Trouble Witches Neo! is a conflict of style and substance: an uncanny chimera whose embodiment only makes sense within the context of 30 years of otaku lore. It’s instantly oriental and alienating; alluring yet slightly repugnant, like unfamiliar incense lingering in a seedy massage parlor. The game is defined by clashing culture shocks: by little witches, precocious in alchemy, drawn in the exaggerations of moe, a comic style that fixates on giant-eyed anime girls; and by the predicament they find themselves in—the sensory overload of a bullet-hell shooter, Japan’s most hardcore gaming niche—as fleets of airships flown by lulz-faced pilots fire a bazillion neon bullets.
To those unfamiliar with Japanese geek fandom, this potion of ponytails and devilish play must be disorienting. Outside of its cultural context, Trouble Witches seems as ill matched as a Barbie-doll-themed first-person shooter, or a tank simulator featuring kitten commanders. The tone draws comparisons to cute-’em-ups, lighthearted games like Magical Chase and Parodius that lampooned traditional shooters. (Think Don Quixote to medieval romances.) Yet zaniness has fallen by the wayside here, replaced with a motif that lacks even a hint of irony. Studio Siesta, the developer that unleashed this saccharine barrage, takes cuteness as seriously as it takes gunning down industrial-age mechanisms, which is to say, very seriously. A love letter has been written to love letters of love letters, and the idea of parody has been lost—not in translation, but in iteration.
When I first scrolled past Trouble Witches’ purple-pink promo art on the Xbox 360 dashboard, I didn’t stop. Only after having it recommended did I download the demo, then delete it. When the recommendations kept coming, I reluctantly said “Okay.” I bought it, played it, and had fun, but by the end of the night, I was through. The game wasn’t for me. My conclusion turned out to be an objective fact. Trouble Witches began life on the PC as a doujin game, made by Japanese hobbyists for several thousand Akihabara-ites. By a minor miracle, it was turned into an arcade game, and then picked up by SNK for a remastered international release, after buzz around manic shooters like Cave’s Deathsmiles and Guwange paved the way for its journey to the West.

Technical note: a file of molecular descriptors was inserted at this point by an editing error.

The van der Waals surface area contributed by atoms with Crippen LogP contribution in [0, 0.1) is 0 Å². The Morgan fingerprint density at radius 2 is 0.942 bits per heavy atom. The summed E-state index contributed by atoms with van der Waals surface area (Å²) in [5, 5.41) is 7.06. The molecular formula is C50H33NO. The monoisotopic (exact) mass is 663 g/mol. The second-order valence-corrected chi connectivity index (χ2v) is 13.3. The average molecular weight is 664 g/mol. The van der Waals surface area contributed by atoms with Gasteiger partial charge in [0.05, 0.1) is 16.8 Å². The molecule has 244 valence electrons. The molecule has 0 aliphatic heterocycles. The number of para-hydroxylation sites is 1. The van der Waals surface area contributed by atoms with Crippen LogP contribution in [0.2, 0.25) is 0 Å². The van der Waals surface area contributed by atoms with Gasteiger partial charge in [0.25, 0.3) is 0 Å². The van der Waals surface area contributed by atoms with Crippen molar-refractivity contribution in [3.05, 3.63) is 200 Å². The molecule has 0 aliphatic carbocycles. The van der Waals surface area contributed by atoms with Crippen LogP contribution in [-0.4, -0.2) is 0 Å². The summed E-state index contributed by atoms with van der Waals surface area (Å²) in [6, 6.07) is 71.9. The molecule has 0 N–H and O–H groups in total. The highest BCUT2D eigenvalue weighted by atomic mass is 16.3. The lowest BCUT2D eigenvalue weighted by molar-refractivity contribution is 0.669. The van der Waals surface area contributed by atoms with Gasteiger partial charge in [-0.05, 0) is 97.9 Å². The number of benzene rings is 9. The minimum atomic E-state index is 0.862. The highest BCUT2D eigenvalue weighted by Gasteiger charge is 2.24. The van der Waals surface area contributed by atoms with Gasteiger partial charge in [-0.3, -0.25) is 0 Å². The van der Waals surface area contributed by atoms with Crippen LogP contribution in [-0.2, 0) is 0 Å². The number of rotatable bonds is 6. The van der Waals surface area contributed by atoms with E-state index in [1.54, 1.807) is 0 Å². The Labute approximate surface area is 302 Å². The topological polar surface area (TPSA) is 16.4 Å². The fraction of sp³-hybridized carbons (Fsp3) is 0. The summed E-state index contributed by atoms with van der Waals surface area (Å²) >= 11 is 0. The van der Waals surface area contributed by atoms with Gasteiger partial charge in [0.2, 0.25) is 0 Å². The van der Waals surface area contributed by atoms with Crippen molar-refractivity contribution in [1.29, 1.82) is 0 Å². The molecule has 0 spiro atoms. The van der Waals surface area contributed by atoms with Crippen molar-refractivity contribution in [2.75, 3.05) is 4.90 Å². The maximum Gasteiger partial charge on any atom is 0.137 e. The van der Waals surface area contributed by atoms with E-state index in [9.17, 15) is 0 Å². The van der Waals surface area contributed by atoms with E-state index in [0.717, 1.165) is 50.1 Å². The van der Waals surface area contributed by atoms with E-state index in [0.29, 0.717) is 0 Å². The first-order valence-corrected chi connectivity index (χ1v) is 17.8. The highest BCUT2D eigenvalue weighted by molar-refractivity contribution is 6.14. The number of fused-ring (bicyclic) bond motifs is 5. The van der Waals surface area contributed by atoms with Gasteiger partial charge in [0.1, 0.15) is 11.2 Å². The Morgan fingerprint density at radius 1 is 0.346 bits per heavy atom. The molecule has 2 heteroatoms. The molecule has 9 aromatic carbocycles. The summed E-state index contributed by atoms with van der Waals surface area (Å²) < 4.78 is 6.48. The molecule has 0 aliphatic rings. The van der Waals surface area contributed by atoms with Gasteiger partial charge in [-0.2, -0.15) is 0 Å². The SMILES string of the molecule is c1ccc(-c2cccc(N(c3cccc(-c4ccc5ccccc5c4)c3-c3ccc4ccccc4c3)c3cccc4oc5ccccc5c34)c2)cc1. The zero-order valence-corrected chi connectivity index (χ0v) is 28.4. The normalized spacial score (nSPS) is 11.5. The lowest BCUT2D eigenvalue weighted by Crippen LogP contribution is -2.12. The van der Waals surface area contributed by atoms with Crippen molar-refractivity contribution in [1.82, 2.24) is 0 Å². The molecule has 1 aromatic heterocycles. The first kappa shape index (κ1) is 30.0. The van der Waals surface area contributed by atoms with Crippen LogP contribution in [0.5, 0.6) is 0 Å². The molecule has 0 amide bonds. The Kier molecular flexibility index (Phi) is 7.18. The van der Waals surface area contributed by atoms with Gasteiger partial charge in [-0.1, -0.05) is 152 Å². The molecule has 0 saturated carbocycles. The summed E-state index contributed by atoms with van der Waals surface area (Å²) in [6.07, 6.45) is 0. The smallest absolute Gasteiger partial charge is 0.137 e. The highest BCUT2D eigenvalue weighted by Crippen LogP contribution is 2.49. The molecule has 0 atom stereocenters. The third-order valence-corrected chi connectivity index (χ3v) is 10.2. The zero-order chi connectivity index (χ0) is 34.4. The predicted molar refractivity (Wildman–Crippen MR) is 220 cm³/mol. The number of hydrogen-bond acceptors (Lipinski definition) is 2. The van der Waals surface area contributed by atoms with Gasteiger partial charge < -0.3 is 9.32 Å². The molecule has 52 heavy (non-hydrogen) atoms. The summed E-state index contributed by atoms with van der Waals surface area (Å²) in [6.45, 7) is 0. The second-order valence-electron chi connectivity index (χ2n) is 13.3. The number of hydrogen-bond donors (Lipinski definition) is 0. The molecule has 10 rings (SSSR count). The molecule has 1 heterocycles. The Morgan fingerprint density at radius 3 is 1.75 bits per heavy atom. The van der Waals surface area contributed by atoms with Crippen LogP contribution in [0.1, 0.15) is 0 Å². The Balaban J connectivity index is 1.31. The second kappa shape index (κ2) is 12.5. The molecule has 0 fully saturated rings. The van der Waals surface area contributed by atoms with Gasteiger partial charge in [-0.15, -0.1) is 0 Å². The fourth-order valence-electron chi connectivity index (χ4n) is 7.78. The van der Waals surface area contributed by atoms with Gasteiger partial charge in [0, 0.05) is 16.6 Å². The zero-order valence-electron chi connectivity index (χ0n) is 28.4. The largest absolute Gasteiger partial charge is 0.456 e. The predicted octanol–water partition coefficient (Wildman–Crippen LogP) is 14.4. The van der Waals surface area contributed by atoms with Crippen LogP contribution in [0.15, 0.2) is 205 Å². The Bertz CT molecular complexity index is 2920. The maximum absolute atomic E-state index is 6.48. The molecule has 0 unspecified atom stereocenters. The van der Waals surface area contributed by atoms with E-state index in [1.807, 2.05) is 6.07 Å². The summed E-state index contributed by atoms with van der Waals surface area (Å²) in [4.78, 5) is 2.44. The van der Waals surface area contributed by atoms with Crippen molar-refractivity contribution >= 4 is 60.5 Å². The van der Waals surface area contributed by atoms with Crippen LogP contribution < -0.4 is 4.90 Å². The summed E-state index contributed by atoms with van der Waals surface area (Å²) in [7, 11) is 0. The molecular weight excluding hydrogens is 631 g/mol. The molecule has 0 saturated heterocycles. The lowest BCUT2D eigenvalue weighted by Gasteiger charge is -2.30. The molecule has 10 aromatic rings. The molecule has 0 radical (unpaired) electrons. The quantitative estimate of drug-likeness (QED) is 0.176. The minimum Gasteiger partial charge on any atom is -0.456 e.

The trouble with Trouble Witches is that the people who give it enough time to be convinced of its merit are those who are already inclined to like it in the first place: the types who collect scantily-clad figurines and mod their systems to play imported games. The game’s intricacies are far from daunting, but they aren’t evident either. They require otaku intuition, or further reading. After perusing a FAQ to grasp the finer points of witchcraft, such as letting off the shoot button to vacuum in a slot machine’s worth of bounty, I gave Trouble Witches a second chance and found it a richer experience. The significance of power-up cards, which are peddled in hot-air balloons by sisters wearing pumpkin hats, became clear. As did the variety in the speed, strength, and shot patterns of the witches and their Pokémon-esque sidekicks, such as a sunfish donning a butler’s bowtie and mustache, or a turtle holed up in a magic lantern. The margin of error is hairline, and picking up on these nuances is the difference between competence and credit feeding.
The degree to which you’ll enjoy Trouble Witches comes down to how much you’re willing to put into it. Mastering the art of magic circles—barriers that suspend enemy fire in bullet-time—makes the otherwise cut-and-dry shooting and dodging exceptional. These defensive maneuvers not only freeze tsunamis of bullets in their tracks, providing a path for crafty escape, but are also pivotal to unlocking incredible high scores. The alchemy of converting incoming bullets into buckets of yen involves, first, freezing them; then, dismantling the attacking vessel; and lastly, sucking up the spoils as the bullets evaporate into loose change. The technique lends gunplay a multitasking dynamic and, with it, the satisfaction of being abundantly paid for using finesse.
My question is: What’s a twelve-year-old to do with so much money?